This article was originally published on

Enjoying the timeless Southern mutability of the classic Mint Julep

The Kentucky Derby has come and gone, but the mint julep is here to stay. Though the mint julep became the official drink of the Kentucky Derby in 1983, this icon of Dixie originated in the ancient world of the Arabs, traveled to the Mediterranean, and joined United States culture in 1850 by former U.S. Senator, Henry Clay. 

Since then, the mint julep has graced the lips of many famous figures including Teddy Roosevelt, who made his own recipe; F. Scott Fitzgerald, who immortalized it in his most famous novel The Great Gatbsy; and even Scarlett O’Hara in Margaret Mitchell’s Gone With The Wind: “His breath in her face was strong with Bourbon whiskey mingled with the faint fragrance of mint.”

Yes, the mint julep has, in fact, survived hundreds of years of cultural change. But this Southern libation has done more than just refresh its consumers. The mint julep, particularly in its 18th Century Southern-American roots, has served as an indicator of the elite.

In its very recipe, the mint julep has main class markers. Traditionally, the mint julep has a base in bourbon whiskey, powdered sugar, and crushed mint leaves muddled with water and filled with cracked ice. This drink was often served in silver cups and held onto by the bottom or top edges of the cup in order to allow a nice frost to form on the outside of the cup. 

The necessity of ice in the drink meant that those drinking or offering it either had to have an ice house or had the money to purchase ice, an expensive commodity at the time.

Furthermore, the traditional silver in which the drink was first served was also an identifiable marker of class. The mint julep was the drink of the Southern elite and continues in perceived upper-class circles, such as many of the Kentucky Derby attendees. 

However, the beauty of the mint julep, beyond its refreshing taste and despite its elitist history, is that it has become widely accessible not because it has been cheapened but because it has been modernized. 

Today, the classic silver cup has been replaced with glass and the traditional recipe has been altered and continues to be altered to fit any and every occasion.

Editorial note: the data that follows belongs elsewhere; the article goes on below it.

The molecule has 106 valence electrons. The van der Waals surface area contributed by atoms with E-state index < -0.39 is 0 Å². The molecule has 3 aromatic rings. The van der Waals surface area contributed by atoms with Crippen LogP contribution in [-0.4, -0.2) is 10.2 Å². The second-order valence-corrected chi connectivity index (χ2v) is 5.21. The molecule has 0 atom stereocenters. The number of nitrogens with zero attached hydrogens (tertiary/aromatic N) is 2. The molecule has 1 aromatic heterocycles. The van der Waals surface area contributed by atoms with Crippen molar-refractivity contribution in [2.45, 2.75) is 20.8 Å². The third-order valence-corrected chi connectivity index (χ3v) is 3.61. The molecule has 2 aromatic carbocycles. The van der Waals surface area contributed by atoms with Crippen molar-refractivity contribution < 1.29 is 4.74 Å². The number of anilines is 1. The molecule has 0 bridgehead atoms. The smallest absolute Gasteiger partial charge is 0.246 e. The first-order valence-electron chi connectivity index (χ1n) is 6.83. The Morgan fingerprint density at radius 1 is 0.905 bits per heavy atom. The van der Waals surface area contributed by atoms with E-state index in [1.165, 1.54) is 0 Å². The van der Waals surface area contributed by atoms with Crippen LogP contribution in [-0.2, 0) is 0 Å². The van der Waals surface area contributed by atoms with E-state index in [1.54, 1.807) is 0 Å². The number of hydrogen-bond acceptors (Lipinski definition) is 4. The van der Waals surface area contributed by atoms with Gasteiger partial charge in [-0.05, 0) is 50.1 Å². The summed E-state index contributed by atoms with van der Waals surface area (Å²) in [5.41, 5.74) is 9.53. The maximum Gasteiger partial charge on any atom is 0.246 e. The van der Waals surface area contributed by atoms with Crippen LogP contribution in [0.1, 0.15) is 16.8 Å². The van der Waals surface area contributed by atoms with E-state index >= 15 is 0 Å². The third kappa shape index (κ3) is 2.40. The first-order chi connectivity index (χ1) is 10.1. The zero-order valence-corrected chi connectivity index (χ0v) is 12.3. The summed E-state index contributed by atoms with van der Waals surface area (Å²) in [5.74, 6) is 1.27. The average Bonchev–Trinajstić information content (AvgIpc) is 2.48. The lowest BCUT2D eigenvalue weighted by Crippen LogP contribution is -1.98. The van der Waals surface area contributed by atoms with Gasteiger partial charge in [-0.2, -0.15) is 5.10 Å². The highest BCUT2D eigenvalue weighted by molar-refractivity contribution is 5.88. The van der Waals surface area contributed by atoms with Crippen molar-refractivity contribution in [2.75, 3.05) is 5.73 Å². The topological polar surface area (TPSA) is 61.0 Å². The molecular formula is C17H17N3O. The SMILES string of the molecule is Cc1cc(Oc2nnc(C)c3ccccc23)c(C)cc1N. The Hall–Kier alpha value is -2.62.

We have an example of this in our lovely town of Chattanooga. Recognized as Chattanooga’s best cocktail bar in CityScope Magazine, Stir embraces the diversity of the julep by allowing the drinker to choose his or her own spirit for The American South Julep from bourbon to apple brandy to Holland gin. 

“We offer bourbon, brandy, cognac, and gin, so we give our customers a choice of liquor,” says Stir’s sales and marketing manager Kyle Welch. “And we add a sugarcane syrup that we make in house.”

Dr. Thacher’s Cocktail Syrups, handcrafted in Chattanooga, simplify the classic drink by allowing the creator to, according to their motto, “muddle no more” by including all the necessary flavors in a bottle of all-natural syrup. Just add whiskey. 

“It’s a staple to have on your cocktail menu,” says Welch. “It’s one of Stir’s top-selling drinks on the patio.”

Whether you crave the classic drink or opt for a more modern twist, the timelessness of the mint julep continues not because it stays the same but because it is always changing. 

Sparkling Blackberry Mint Julep


  • Small ice cubes (pellet ice from Sonic would work)
  • 1/2 cup blackberries
  • 4 tablespoons mint leaves torn in half
  • 2 tablespoons simple syrup (equal parts water and sugar brought to boil just enough to melt sugar, then cooled. 
  • 3 ounces of bourbon
  • Prosecco or other sparkling wine
  • Mint sprigs and blackberries for garnish


  1. Fill a julep or small rocks glass overflowing with ice cubes.
  2. In a shaker, muddle the blackberries, mint leaves and simple syrup.
  3. Add 1 cup of ice cubes and bourbon to the shaker and shake well. Strain the drink into the glass filling it 3/4 full.
  4. Finish filling the glass with the Prosecco, gently stir to combine.
  5. Gently press on the mint leaves for garnish to release their aroma before putting a bunch into each cocktail; finish with a blackberry and serve with a short straw.